The book starts with an account of his experiences during the campaign as a senator and walks the reader all the way through the end of his presidency. What stands out the most about his style is the way in which he can turn any narrative around while putting a positive spin by answering a "Why" question with an inspirational "What".His self reflective nature, self aware and sincere warmth tells a story of struggle and perseverance, compromise and great love towards his career and towards his wife. He is a very passionate person, an idealist willing to march into the burning building to defend what he believes in. Click on the title to read the full review.
This book is an invitation to dig deeper into the self and find out who you really are in order to create synchronicity between thought and action, inviting others to truly connect with us. When we wear masks we create dysfunction in our internal mechanism, so that when we want to smile it becomes forced, and when we truly want to love, we have forgotten how or what it means. When we fail to embrace the less perfect side of ourselves that has been forgotten and shamed, the stronger that side becomes and takes control of our actions forming a life of its own. Click on the title to read the full review.
When asked simple questions about global trends- what percentage of the world's population lives in poverty; why the world population is increasing; how many girls finish school- we systematically get the answers wrong" (Rosling). As an economist, I found this book to be quite refreshing and optimistic about our present and the future. The author employs some elements of behavioral economics to explain human bias towards negative thinking. Rosling provides some rules of thumb to retrain our brains to think differently and challenge the unconscious bias that leads to poor decision making. He goes as far as to say that the most educated people are the ones who hold the most incorrect assumptions about the world. Definitely a must read for managers and executives making decisions on behalf of large corporations as wrong perceptions can lead to a loss in market opportunities. Click on the title to read the full review.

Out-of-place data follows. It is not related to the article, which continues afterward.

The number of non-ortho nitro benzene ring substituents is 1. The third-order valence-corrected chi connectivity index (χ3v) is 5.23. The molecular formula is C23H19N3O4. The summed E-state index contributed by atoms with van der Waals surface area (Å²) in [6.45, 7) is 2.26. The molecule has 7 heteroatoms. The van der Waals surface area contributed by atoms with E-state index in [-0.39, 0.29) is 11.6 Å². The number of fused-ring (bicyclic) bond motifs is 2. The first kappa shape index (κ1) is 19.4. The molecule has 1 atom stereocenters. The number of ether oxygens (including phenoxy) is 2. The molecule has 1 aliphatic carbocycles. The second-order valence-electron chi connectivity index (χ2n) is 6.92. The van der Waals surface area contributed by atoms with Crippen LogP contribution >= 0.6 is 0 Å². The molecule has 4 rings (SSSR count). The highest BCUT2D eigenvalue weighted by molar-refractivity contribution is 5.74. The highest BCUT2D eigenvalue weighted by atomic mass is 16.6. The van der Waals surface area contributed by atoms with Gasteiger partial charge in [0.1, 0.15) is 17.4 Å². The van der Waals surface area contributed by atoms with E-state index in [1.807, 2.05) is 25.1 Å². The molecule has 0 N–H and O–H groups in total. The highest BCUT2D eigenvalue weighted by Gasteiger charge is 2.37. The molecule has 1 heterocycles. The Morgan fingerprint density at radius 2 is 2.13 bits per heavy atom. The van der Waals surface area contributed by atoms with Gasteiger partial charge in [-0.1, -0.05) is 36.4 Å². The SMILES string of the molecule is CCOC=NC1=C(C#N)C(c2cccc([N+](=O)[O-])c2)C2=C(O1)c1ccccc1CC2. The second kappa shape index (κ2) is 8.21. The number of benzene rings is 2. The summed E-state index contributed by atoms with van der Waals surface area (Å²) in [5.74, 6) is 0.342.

This book makes an important distinction between happiness and joy indicating that the latter creates a more positive state of mind than the former. This is the example used by his holiness: "The feeling of happiness is similar to a high, that can be felt during an event or when achieving a specific goal that we are pursuing, and therefore, happiness can feel like it is constantly eluding us. Thus the search for happiness can lead to long periods of resentment, frustration and low self esteem." Click on the title to read the full review.
"Your job is more like a boss' unzipped fly that everyone can see but also knows better than to mention." This is a good read for those looking to demystify the emotional realities of the post industrial labor market while doing so with some humor. Graeber compares wage labor to slavery and an alternative form of sadomasochism that has been widely accepted in our societies. If you feel like you don't know what the heck you are supposed to do in your job and live with constant fear that they will realize that there is no reason for it to exist, you are not alone. Click on the title to read the full review.
This book is an excellent read for anyone desiring to become smarter about money and decision making in general. It is also a must read for social scientists, especially those interested in formulating effective public policy. Click on the title to read the full review.